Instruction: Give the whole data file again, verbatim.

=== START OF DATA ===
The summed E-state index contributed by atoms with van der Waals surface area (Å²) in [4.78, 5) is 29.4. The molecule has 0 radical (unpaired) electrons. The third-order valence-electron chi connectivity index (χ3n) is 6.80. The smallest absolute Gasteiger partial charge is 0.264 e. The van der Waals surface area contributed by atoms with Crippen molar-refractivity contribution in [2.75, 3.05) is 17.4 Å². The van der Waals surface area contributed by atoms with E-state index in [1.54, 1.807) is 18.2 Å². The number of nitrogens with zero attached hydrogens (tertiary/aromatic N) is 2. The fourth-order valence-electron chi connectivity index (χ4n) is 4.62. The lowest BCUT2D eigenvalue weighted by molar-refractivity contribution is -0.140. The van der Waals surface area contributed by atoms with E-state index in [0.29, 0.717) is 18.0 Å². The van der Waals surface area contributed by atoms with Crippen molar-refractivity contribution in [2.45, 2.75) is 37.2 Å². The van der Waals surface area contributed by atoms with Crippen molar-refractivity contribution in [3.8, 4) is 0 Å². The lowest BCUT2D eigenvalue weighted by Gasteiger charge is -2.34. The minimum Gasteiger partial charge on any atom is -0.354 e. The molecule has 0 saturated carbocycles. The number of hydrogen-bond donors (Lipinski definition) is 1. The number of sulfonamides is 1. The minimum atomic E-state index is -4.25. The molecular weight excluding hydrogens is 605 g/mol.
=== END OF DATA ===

The summed E-state index contributed by atoms with van der Waals surface area (Å²) in [4.78, 5) is 29.4. The molecule has 0 radical (unpaired) electrons. The third-order valence-electron chi connectivity index (χ3n) is 6.80. The smallest absolute Gasteiger partial charge is 0.264 e. The van der Waals surface area contributed by atoms with Crippen molar-refractivity contribution in [2.75, 3.05) is 17.4 Å². The van der Waals surface area contributed by atoms with E-state index in [1.54, 1.807) is 18.2 Å². The number of nitrogens with zero attached hydrogens (tertiary/aromatic N) is 2. The fourth-order valence-electron chi connectivity index (χ4n) is 4.62. The lowest BCUT2D eigenvalue weighted by molar-refractivity contribution is -0.140. The van der Waals surface area contributed by atoms with E-state index in [0.29, 0.717) is 18.0 Å². The van der Waals surface area contributed by atoms with Crippen molar-refractivity contribution in [2.45, 2.75) is 37.2 Å². The van der Waals surface area contributed by atoms with Crippen molar-refractivity contribution in [3.8, 4) is 0 Å². The lowest BCUT2D eigenvalue weighted by Gasteiger charge is -2.34. The minimum Gasteiger partial charge on any atom is -0.354 e. The molecule has 0 saturated carbocycles. The number of hydrogen-bond donors (Lipinski definition) is 1. The number of sulfonamides is 1. The minimum atomic E-state index is -4.25. The molecular weight excluding hydrogens is 605 g/mol.